Solar power is a great way to produce renewable energy and provide off-the-grid areas in the world with electrification. The question is how solar powered energy systems can work on a local level. To gain insight on this, Industrial Design Engineering PhD student Abhigyan Singh studied energy exchanges in two rural villages in India and discovered that this goes beyond just monetary gain.
Abhigyan Singh developed an interest for the sociocultural aspects of design during his studies in India and Finland. Coming to TU Delft, this passion informed his doctoral research on renewable energy markets. A field in which, according to Singh, there has been too much emphasis on the economic aspect of energy exchanges. “The existing literature mostly talks about trading, which is one form of exchange. The idea of: ‘I have my surplus of energy, the market tells me what value this has, I give it to my neighbour and I get an immediate, quantifiable monetary return.’ Anthropology looks at a broader scope of people’s economic lives, trying to see all the different types of exchanges, not just market exchange.”
Solar powered energy in India
Singh, who grew up in India himself, set up a research project in two rural Indian villages. Both were disconnected from the grid and in need of energy. “The question I set out to answer was: if we give control to people to exchange energy with others, would they behave as self-interested individuals, as economics tells us, or would social relations and different types of values influence their choices?”
Two households were picked to be in charge of the solar powered energy infrastructure in their respective villages. They received a solar panel to charge a number of power banks, solar lanterns and LED lights with, which they could sell or give out to the other villagers.
These solar-powered lanterns and lights gave the villagers new possibilities. Women were able to cook after sunset, people could walk out to water the field at night and they no longer had to rely on unhealthy and fire hazardous oil-burners. “One boy told me how his brother once fell asleep while studying next to an oil-based burner and burned his arm. These are common stories. There are so many things these LED lights add to their lives.”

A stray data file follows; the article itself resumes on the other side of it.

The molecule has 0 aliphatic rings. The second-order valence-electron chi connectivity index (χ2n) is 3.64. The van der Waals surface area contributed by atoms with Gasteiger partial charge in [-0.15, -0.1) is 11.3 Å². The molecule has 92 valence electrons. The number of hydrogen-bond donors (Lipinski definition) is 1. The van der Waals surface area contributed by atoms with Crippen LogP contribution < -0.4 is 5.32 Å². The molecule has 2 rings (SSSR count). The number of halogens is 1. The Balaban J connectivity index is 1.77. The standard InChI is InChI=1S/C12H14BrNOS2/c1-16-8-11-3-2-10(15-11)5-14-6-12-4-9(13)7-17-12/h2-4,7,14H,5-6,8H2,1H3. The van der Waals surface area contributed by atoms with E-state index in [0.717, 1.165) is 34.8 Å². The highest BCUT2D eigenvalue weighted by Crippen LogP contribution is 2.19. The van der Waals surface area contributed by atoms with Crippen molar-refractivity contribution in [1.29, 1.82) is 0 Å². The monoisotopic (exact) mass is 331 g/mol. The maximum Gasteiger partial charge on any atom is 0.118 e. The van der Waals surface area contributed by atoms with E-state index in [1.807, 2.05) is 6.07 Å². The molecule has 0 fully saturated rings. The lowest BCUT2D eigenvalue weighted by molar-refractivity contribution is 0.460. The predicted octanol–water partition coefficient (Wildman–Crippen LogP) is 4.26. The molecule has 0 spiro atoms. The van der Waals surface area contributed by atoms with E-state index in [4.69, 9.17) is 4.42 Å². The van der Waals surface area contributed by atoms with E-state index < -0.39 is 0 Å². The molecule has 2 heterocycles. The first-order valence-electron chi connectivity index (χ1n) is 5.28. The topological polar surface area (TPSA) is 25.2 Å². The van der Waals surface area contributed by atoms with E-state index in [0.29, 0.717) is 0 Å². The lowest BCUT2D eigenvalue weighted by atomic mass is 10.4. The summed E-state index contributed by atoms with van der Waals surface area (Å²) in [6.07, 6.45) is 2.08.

Not all about the money
During his stay at the villages, Singh observed that the energy-givers would trade other things than just money for use of the solar powered lamps. “Contrary to my assumption, I found that they actually refused to accept money from a lot of people and instead asked for services. They would also lower their prices if energy-receivers would tell them that the price was beyond their means.”
“The energy-giving household eventually started to see the system as more than a financial means and saw it also as a social means. They would say: ‘instead of money we want to get access to this irrigation pump you have.’ People were willing to accept this economic risk to secure a service they would need in the future.” Singh visualised the data of all energy exchanges over a period of 11 months in an interactive tool, which was exhibited at Mind the Step exhibition at Dutch Design Week 2017. Based on his findings, Singh recommends designs of payment mechanisms in decentralized energy systems to see a return “not merely as an economic act, but as a complex sociocultural process.”
While the project was only meant to run for three months, the villagers are still using the system now almost three years later, making repairs when needed. “They became owner of it.”
Now, after concluding his PhD, Singh initiated an interdisciplinary research proposal that aims to extend his research findings to develop human-controlled energy exchanges, not just in India, but specifically also in the Netherlands. For this he works in close cooperation with computer-scientists, anthropologists, industrial partners, and non-governmental organisations.
“Money is not the only thing people value. So why are we only thinking about monetary systems when designing energy systems? My proposal is to design an energy exchange system using blockchain, where people can exchange energy without being limited to use of money. Blockchain can enable people to exchange energy as they want and utilize various types of tangible and intangible things as a return. A system which allows people to build social relations around energy and make it fit with how they live life. When I started my PhD there was a lot of scepticism, but now there is a lot of enthusiasm around this idea.”
Notable collaborators or supervisors in my research are: Prof. dr. David Keyson (IDE, TU Delft), Dr. Natalia Romero (IDE, TU Delft), Dr. Hylke W. van Dijk (NHL Stenden University of Applied Sciences), and Dr. Alex T. Strating (Department of Anthropology, University of Amsterdam).